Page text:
Are you thinking about cutting dairy from your diet?
Maybe you suffer from a dairy allergy or lactose intolerance. Or perhaps you’ve heard that consuming less dairy can improve your skin. Whatever your reason, it’s important to know the advantages and disadvantages of dairy before going dairy-free.
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The Benefits of Cutting Out Dairy
According to the U.S. National Library of Medicine, about 65 percent of the population has some degree of lactose intolerance after infancy. If you’re lactose intolerant, then you know how uncomfortable it can be; eating dairy can cause cramps, bloating, gas, stomach pain, and diarrhea. Cutting your dairy consumption can limit these painful symptoms. In fact, most doctors recommend that people who have a milk allergy or lactose intolerance switch to a dairy-free diet.
Even if you don’t have lactose intolerance, you might want to consider going dairy-free if you have digestive trouble or a sensitive stomach. Milk stimulates the stomach to produce acid, which can be irritating to some people.
A diet free of dairy also has been linked to better skin. A recent study published in Nutrients found that eating dairy products is associated with an increased rate of acne. Skipping the cheese could be just what your pores need.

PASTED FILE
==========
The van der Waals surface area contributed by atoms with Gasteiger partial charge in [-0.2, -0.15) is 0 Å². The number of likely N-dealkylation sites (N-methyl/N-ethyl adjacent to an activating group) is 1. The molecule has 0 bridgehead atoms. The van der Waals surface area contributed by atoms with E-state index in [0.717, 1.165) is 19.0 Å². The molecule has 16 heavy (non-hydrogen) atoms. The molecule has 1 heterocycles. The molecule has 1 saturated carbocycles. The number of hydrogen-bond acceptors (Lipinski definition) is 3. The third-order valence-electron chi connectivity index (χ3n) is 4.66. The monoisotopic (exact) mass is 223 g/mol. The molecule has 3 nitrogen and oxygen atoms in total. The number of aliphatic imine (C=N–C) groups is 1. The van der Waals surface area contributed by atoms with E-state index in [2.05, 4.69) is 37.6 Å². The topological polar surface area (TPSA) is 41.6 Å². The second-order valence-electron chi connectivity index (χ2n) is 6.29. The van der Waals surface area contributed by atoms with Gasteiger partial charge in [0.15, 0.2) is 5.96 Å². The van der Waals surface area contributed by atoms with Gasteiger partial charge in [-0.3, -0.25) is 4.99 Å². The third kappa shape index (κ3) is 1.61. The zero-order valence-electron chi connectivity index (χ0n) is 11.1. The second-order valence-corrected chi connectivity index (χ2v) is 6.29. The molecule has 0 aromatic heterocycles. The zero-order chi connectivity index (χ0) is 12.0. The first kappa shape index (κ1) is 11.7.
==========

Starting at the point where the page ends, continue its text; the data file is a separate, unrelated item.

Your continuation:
Foods That Provide the Same Nutrients as Dairy
A primary concern with a dairy-free diet is whether the switch will deprive you of vital nutrients. The good news is that you can get calcium and protein, the main nutrients in dairy products, by adding these foods to your diet:
- Fortified milk substitutes such as almond or soy
- Leafy green vegetables
- Seeds and nuts
- Fish, including sardines and salmon
Protein, another common nutrient found in dairy products, can be added to your diet with these foods:
- Beans and peas, including lentils, chickpeas, and soybeans
- Nuts, including almonds, cashews, and peanuts
- Whole grains, such as wild rice, oats, and buckwheat
Getting Vitamin D on a Dairy-Free Diet
It’s common to link milk with vitamin D, but milk actually doesn’t contain the vitamin naturally — manufacturers add it to milk.
To get the perks of vitamin D without drinking milk, consider taking a daily multivitamin that contains 1,000 international units (IUs) of vitamin D. Depending on your specific needs, your doctor may recommend taking a daily vitamin D supplement of 3,000 or 4,000 IUs, especially if you live in an area that gets little sunlight. You can also try to add more vitamin D-rich foods such as salmon, tuna, sardines, and liver to your diet.
To learn more about the benefits of going dairy-free, visit Nutrition Services at UPMC or call 412-692-4497 to make an appointment.
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